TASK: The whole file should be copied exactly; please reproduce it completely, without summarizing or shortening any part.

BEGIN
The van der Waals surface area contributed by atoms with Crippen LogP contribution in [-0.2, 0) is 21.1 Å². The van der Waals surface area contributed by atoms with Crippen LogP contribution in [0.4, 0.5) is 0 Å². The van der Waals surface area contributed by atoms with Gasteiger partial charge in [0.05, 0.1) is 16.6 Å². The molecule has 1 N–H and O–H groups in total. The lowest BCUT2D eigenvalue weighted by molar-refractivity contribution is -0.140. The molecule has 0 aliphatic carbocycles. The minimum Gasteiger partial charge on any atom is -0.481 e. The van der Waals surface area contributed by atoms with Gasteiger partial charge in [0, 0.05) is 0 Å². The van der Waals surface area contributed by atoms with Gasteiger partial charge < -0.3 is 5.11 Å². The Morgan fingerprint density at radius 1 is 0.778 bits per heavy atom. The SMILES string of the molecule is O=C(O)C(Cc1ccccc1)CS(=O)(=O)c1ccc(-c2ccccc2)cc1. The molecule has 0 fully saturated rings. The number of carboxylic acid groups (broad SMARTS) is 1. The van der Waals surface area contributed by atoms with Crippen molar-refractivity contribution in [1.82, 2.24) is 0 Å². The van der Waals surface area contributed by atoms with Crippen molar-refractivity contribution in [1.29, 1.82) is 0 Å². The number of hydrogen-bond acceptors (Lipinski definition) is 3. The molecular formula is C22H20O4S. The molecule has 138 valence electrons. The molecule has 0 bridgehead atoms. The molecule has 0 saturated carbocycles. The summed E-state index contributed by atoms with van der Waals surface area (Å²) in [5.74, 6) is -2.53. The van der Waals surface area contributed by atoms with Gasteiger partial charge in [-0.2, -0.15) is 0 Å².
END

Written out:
The van der Waals surface area contributed by atoms with Crippen LogP contribution in [-0.2, 0) is 21.1 Å². The van der Waals surface area contributed by atoms with Crippen LogP contribution in [0.4, 0.5) is 0 Å². The van der Waals surface area contributed by atoms with Gasteiger partial charge in [0.05, 0.1) is 16.6 Å². The molecule has 1 N–H and O–H groups in total. The lowest BCUT2D eigenvalue weighted by molar-refractivity contribution is -0.140. The molecule has 0 aliphatic carbocycles. The minimum Gasteiger partial charge on any atom is -0.481 e. The van der Waals surface area contributed by atoms with Gasteiger partial charge in [0, 0.05) is 0 Å². The van der Waals surface area contributed by atoms with Gasteiger partial charge < -0.3 is 5.11 Å². The Morgan fingerprint density at radius 1 is 0.778 bits per heavy atom. The SMILES string of the molecule is O=C(O)C(Cc1ccccc1)CS(=O)(=O)c1ccc(-c2ccccc2)cc1. The molecule has 0 fully saturated rings. The number of carboxylic acid groups (broad SMARTS) is 1. The van der Waals surface area contributed by atoms with Crippen molar-refractivity contribution in [1.82, 2.24) is 0 Å². The van der Waals surface area contributed by atoms with Crippen molar-refractivity contribution in [1.29, 1.82) is 0 Å². The number of hydrogen-bond acceptors (Lipinski definition) is 3. The molecular formula is C22H20O4S. The molecule has 138 valence electrons. The molecule has 0 bridgehead atoms. The molecule has 0 saturated carbocycles. The summed E-state index contributed by atoms with van der Waals surface area (Å²) in [5.74, 6) is -2.53. The van der Waals surface area contributed by atoms with Gasteiger partial charge in [-0.2, -0.15) is 0 Å².